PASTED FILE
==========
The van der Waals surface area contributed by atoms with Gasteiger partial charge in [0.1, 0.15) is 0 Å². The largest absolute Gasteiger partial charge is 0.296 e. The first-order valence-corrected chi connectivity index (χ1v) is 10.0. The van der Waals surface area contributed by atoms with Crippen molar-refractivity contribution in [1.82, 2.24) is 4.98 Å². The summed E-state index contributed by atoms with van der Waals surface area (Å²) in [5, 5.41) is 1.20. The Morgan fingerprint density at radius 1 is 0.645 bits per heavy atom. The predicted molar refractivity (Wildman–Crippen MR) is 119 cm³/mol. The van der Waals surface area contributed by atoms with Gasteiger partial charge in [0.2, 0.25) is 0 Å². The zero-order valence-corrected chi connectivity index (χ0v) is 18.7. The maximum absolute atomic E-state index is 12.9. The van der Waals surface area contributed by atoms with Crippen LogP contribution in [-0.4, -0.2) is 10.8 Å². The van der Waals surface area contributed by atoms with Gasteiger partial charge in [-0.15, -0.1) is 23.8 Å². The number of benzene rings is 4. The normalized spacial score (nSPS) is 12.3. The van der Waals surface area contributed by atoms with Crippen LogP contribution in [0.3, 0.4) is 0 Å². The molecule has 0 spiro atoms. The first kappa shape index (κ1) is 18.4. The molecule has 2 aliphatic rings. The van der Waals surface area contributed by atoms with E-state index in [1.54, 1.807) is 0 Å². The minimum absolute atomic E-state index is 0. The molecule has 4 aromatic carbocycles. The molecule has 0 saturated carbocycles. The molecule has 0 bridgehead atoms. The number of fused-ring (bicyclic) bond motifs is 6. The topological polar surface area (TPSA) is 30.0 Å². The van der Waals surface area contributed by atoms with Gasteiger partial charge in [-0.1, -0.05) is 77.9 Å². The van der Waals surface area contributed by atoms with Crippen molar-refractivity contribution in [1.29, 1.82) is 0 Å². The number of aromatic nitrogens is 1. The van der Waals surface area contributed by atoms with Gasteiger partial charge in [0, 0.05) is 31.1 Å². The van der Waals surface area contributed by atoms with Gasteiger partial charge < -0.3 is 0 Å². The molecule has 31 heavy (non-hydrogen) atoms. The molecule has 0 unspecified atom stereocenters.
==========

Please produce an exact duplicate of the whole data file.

The van der Waals surface area contributed by atoms with Gasteiger partial charge in [0.1, 0.15) is 0 Å². The largest absolute Gasteiger partial charge is 0.296 e. The first-order valence-corrected chi connectivity index (χ1v) is 10.0. The van der Waals surface area contributed by atoms with Crippen molar-refractivity contribution in [1.82, 2.24) is 4.98 Å². The summed E-state index contributed by atoms with van der Waals surface area (Å²) in [5, 5.41) is 1.20. The Morgan fingerprint density at radius 1 is 0.645 bits per heavy atom. The predicted molar refractivity (Wildman–Crippen MR) is 119 cm³/mol. The van der Waals surface area contributed by atoms with Gasteiger partial charge in [0.2, 0.25) is 0 Å². The zero-order valence-corrected chi connectivity index (χ0v) is 18.7. The maximum absolute atomic E-state index is 12.9. The van der Waals surface area contributed by atoms with Crippen LogP contribution in [-0.4, -0.2) is 10.8 Å². The van der Waals surface area contributed by atoms with Gasteiger partial charge in [-0.15, -0.1) is 23.8 Å². The number of benzene rings is 4. The normalized spacial score (nSPS) is 12.3. The van der Waals surface area contributed by atoms with Crippen LogP contribution in [0.3, 0.4) is 0 Å². The molecule has 0 spiro atoms. The first kappa shape index (κ1) is 18.4. The molecule has 2 aliphatic rings. The van der Waals surface area contributed by atoms with E-state index in [1.54, 1.807) is 0 Å². The minimum absolute atomic E-state index is 0. The molecule has 4 aromatic carbocycles. The molecule has 0 saturated carbocycles. The molecule has 0 bridgehead atoms. The number of fused-ring (bicyclic) bond motifs is 6. The topological polar surface area (TPSA) is 30.0 Å². The van der Waals surface area contributed by atoms with Gasteiger partial charge in [-0.1, -0.05) is 77.9 Å². The van der Waals surface area contributed by atoms with Crippen molar-refractivity contribution in [1.29, 1.82) is 0 Å². The number of aromatic nitrogens is 1. The van der Waals surface area contributed by atoms with Gasteiger partial charge in [0, 0.05) is 31.1 Å². The van der Waals surface area contributed by atoms with Gasteiger partial charge < -0.3 is 0 Å². The molecule has 31 heavy (non-hydrogen) atoms. The molecule has 0 unspecified atom stereocenters.